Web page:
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We're indebted to Barbara Wright and Chris Clarke for their having completed the exercises they have by translating them into English.

—Christopher Merkel, Bookslut
cover image for Exercises in Style: 65th Anniversary Edition

Exercises in Style: 65th Anniversary Edition


On a crowded bus at midday, Raymond Queneau observes one man accusing another of jostling him deliberately. When a seat is vacated, the first man appropriates it. Later, in another part of town, Queneau sees the man being advised by a friend to sew a new button on his overcoat. Exercises in Style, Queneu’s experimental masterpiece and a hallmark book of the OULIPO literary group, retells this unexceptional tale in ninety-nine exceptional ways, employing writing styles such as the sonnet and the alexandrine, onomatopoeia and even Cockney.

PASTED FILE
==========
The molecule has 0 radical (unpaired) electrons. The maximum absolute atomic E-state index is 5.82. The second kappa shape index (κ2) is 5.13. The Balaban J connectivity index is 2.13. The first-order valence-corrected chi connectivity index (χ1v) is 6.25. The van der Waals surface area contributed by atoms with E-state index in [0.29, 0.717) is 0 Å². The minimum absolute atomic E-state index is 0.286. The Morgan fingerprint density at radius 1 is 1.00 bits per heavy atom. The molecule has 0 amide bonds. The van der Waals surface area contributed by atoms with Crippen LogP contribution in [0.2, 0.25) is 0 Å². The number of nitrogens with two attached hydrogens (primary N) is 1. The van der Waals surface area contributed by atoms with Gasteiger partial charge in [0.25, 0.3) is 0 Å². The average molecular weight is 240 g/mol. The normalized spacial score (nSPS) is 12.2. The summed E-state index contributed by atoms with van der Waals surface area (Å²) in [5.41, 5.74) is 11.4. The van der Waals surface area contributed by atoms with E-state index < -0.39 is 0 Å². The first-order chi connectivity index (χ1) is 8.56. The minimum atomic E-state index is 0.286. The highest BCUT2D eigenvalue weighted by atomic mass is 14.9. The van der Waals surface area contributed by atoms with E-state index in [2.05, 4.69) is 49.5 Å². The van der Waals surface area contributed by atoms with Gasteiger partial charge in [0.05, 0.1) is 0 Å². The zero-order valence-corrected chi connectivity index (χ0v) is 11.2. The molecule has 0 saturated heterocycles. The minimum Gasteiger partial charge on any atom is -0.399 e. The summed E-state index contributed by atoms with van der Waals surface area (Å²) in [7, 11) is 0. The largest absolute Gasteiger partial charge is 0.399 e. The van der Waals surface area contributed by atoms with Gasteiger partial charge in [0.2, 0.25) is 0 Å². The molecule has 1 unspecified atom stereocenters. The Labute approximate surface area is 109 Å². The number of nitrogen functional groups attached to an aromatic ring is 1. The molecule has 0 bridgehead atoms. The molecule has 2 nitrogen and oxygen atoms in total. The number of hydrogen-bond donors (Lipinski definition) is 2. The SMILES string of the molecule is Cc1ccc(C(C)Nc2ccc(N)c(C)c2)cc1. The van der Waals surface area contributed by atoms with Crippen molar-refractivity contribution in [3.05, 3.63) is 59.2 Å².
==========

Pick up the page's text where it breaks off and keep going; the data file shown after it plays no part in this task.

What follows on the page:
A 65th Anniversary Edition includes twenty-five exercises by Queneau never before published in English translated by Chris Clarke, as well as new exercises by contemporary writers Jesse Ball, Blake Butler, Amelia Gray, Shane Jones, Jonathan Lethem, Ben Marcus, Harry Mathews, Lynne Tillman, Frederic Tuten, and Enrique Vila-Matas.

cover image for The Blue Flowers

The Blue Flowers